Grow your career on

Advanced Search



25 Reasons Why You Didn’t Get Picked for an Interview

By Alison Doyle, Career Expert


Are you wondering why you haven’t been contacted for a job interview? Waiting for an email or a call from an employer to schedule an interview and wondering why you haven't been selected can be the most vexing part of the job search process.


It’s especially tough when you have applied for a job where it appears that you’re a perfect match for the position. Why weren't you picked?


When Your Qualifications Don’t Measure Up


There can be a myriad of reasons why you haven't been called.


Sometimes there are limitations in your qualifications or flaws in how you have presented your candidacy. In other cases, you might be up against strong competition or an internal candidate.  


When Your Qualifications Have Nothing to Do With It


On the other hand, it might have nothing to do with you or the other applicants. An unforeseen change in circumstances impacting the readiness for an employer to hire could be the reason that no candidates are being called in for an interview at the given point in time.  


It is hard to know the precise reasons why you aren't getting called in for a particular interview. However, it can be helpful to reflect on some of the most common reasons why candidates aren't selected as you hone your job search skills.


25 Reasons Why You Didn't Get Picked for an Interview


Review the top 25 reasons why you may not have been contacted for an interview, plus tips for how to address issues that may have precluded you from consideration.


If it seems like any of these apply to your situation, be sure to tweak your application materials next time around.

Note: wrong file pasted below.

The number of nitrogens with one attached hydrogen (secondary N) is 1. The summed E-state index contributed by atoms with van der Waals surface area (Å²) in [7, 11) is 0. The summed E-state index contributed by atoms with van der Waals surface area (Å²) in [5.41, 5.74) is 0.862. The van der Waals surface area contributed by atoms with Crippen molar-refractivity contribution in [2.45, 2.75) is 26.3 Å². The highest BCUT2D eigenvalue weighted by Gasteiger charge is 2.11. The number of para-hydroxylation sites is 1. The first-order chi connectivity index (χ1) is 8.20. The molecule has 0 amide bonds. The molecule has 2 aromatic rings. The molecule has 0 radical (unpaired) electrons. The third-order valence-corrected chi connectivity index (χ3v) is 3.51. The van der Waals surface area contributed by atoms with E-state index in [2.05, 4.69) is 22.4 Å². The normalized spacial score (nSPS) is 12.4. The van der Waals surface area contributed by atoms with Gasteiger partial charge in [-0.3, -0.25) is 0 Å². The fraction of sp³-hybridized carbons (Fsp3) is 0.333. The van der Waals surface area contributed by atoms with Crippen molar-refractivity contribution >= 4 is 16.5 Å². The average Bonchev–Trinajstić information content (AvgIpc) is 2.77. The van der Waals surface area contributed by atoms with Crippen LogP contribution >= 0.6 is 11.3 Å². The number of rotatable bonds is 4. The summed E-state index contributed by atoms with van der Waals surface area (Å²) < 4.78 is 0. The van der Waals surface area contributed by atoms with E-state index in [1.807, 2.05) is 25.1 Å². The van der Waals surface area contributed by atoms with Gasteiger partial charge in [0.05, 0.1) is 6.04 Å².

1. You were screened out by an automated system because the language in your resume didn't match the stated job requirements.


2. Your knowledge and skills don't match the capabilities required to excel in the job, or you have not clearly indicated how you have applied the desired skills.


3. There is a perception by the employer that you are overqualified.


4. You didn't supply all the information requested or follow directions for the application.


5. Your resume and cover letter don't reveal your accomplishments and how you have impacted the bottom line with prior employers.


6. There were grammatical and/or spelling errors in your documents.


7. Your cover letter was generic and not tailored to the job.


8. Your cover letter was too brief, and the employer assumed that you weren't highly motivated to pursue the position.


9. Concerns about a pattern of job hopping in your background.


10. You don't possess a required educational credential.


11. Your salary expectations or perceived salary requirements exceed the available resources.


12. You lack relevant experience within that role and/or industry.


13. You haven't made a strong enough case for your interest in the job.


14. You haven't made it clear how the job fits into your career plan.


15. You were unable to enlist the assistance of any contacts at the employer to advocate your candidacy.


16. There are unexplained gaps in your employment.


17. Your online image damaged your candidacy.


18. You live outside of the area, and the employer prefers local candidates.


19. Your credentials are a good match, but there are stronger candidates.


20. You applied for the job later than other well-qualified candidates.


21. The employer has a preferred internal candidate with a proven track record at that organization.


22. Other external candidates have been endorsed by individuals trusted by the decision makers.


23. Uncertainty about funding has delayed the hiring process.


24. Hiring staff are preoccupied with other immediate concerns and not focused on the search yet.


25. Business has slowed, and the employer is no longer committed to hiring for that position.


You May Still Have a Chance


Many employers don't take the time to notify applicants that they were rejected. If you haven't heard back, you may still have a shot at securing an interview. It's worth a try if this is a job you really want. Even if it's a long shot, if you can get your application noticed you may be able to get an interview.


If you can find a contact person, you'll be able to call or email to make the case for getting a chance to be considered. Here are tips for following up after submitting a resume, and here's how to reapply for a job after you have been rejected.